During WWII, manufacturers in Evansville, Indiana began to switch their production lines from manufacturing consumer goods to begin producing military products. By 1942, Evansville factories had received over $600,000,000 (equivalent to $8.5B dollars today) in defense contracts. Evansville would eventually rank as one of the most productive American cities. Over 250 businesses produced over 300 wartime products. Of those businesses, Republic Aviation produced 6,242 P-47 Thunderbolt fighter planes.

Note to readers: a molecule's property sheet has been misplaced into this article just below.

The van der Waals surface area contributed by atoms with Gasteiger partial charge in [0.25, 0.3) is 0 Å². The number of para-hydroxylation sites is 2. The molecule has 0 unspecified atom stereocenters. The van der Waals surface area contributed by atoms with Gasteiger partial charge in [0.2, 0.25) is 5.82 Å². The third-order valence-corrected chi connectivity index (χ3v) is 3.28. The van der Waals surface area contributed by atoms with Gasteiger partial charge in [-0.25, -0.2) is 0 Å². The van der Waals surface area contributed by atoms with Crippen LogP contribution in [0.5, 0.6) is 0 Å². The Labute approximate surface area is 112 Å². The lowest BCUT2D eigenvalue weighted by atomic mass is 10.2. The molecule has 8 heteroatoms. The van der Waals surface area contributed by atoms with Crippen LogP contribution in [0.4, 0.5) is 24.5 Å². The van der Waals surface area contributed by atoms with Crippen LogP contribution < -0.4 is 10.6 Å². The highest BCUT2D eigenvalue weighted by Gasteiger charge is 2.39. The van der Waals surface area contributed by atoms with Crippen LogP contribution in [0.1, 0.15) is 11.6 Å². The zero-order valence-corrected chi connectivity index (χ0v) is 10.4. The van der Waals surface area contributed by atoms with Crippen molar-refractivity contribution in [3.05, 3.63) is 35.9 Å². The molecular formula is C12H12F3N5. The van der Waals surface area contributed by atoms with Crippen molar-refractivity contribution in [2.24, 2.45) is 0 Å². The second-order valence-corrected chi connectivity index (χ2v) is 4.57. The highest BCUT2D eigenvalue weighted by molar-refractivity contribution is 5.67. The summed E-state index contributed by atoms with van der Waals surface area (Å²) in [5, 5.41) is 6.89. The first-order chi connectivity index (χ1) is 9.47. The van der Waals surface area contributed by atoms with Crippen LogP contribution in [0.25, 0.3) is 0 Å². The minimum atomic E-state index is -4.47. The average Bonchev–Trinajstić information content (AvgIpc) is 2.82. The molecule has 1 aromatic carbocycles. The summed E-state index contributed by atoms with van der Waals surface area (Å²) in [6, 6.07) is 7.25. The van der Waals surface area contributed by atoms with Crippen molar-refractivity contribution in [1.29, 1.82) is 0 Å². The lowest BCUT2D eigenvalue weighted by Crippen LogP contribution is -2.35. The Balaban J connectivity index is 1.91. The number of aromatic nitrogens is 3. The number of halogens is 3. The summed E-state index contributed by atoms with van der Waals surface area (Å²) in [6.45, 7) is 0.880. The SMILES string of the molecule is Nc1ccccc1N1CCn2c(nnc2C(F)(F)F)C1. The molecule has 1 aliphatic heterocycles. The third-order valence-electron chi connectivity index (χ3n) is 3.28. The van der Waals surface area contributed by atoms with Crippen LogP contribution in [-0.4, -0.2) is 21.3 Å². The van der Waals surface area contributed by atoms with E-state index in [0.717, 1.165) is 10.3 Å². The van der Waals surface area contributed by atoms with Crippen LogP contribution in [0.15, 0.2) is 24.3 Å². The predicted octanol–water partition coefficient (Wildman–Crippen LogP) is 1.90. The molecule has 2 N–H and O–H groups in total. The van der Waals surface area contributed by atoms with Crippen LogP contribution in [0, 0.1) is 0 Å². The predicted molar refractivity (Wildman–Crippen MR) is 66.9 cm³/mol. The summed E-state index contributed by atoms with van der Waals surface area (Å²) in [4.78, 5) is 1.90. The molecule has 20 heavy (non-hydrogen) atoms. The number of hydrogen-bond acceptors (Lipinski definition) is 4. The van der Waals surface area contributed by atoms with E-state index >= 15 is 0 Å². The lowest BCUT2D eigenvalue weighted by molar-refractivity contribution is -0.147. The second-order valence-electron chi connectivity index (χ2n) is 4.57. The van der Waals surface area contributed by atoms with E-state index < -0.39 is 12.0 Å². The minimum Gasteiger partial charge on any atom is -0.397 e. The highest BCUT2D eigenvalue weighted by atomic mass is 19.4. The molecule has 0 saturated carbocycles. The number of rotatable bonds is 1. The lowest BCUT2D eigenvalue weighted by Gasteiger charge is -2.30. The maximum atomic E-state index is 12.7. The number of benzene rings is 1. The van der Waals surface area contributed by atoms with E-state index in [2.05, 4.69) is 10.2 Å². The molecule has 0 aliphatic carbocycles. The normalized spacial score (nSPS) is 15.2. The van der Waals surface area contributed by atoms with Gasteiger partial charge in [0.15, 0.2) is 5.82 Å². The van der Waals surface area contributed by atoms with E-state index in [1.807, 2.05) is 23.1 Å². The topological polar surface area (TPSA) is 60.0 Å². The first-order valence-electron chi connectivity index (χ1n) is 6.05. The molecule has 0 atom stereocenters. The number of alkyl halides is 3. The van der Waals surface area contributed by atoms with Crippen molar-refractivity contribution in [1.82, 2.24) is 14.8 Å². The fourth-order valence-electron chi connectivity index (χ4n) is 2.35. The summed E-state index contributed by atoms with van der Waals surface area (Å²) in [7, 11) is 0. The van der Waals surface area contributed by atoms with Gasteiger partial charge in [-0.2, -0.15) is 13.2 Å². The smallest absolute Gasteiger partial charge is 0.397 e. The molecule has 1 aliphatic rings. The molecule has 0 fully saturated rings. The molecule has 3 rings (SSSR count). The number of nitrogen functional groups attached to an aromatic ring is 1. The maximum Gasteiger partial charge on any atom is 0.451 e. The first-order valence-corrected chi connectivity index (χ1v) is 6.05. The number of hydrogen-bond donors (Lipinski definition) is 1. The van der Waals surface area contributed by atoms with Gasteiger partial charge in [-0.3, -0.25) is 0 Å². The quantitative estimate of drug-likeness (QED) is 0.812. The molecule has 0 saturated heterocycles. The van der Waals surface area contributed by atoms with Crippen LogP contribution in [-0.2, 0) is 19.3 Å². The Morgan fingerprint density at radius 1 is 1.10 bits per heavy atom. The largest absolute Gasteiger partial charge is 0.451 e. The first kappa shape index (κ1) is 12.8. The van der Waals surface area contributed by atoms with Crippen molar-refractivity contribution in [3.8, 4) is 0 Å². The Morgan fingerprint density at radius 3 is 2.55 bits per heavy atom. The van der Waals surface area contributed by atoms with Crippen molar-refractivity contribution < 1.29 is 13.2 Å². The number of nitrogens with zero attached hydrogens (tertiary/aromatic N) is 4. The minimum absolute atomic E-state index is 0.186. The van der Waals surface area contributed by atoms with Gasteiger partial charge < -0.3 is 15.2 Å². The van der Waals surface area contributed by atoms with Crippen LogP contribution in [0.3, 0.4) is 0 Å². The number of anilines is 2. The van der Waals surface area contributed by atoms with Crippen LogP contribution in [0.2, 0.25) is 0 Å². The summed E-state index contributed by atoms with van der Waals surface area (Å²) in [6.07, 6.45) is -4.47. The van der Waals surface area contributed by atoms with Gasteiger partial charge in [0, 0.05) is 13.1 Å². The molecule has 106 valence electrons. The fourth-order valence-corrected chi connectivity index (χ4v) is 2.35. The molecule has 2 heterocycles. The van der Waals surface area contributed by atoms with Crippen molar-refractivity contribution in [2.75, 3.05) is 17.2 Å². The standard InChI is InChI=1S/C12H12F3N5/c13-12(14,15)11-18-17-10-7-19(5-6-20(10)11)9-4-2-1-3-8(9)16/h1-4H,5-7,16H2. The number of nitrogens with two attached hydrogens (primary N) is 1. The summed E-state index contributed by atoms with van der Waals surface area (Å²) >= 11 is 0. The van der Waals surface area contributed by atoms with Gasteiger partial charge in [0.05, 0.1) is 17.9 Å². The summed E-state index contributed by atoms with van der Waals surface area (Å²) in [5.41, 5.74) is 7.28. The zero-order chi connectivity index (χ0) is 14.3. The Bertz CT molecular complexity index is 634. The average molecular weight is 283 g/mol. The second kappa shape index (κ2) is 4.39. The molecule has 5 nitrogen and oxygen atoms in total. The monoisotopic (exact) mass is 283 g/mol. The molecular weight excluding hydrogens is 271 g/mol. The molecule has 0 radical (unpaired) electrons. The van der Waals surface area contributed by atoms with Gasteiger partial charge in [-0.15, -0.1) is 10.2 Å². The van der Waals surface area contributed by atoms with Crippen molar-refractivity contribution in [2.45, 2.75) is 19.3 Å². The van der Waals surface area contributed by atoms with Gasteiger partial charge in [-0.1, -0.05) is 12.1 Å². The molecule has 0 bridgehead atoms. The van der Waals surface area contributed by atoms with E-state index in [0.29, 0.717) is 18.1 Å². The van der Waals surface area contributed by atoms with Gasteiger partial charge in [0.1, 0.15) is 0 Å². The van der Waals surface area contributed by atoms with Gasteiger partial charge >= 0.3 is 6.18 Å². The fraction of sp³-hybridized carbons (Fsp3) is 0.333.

One of those P-47 Thunderbolts was originally developed as a trainer plane for the U.S. Air Force in May of 1945. In August of 1947, the plane became part of the Venezuelan Air Force and remained there for 28 years. In 1975, the plane became part of a private collection in France where it stayed for 12 years. In 1987, the plane returned to the U.S. by a private collector who had the plane for 11 years. During that time, the plane was restored and given the name of “Big Ass Bird II” after a plane from WWII. The name caused some booking problems in parts of the U.S., so it was renamed “Tarheel Hal” after another P-47 flown during WWII. In 1998, the plane became part of the collection of the Lone Star Museum in Galveston, Texas, where it remained for 22 years.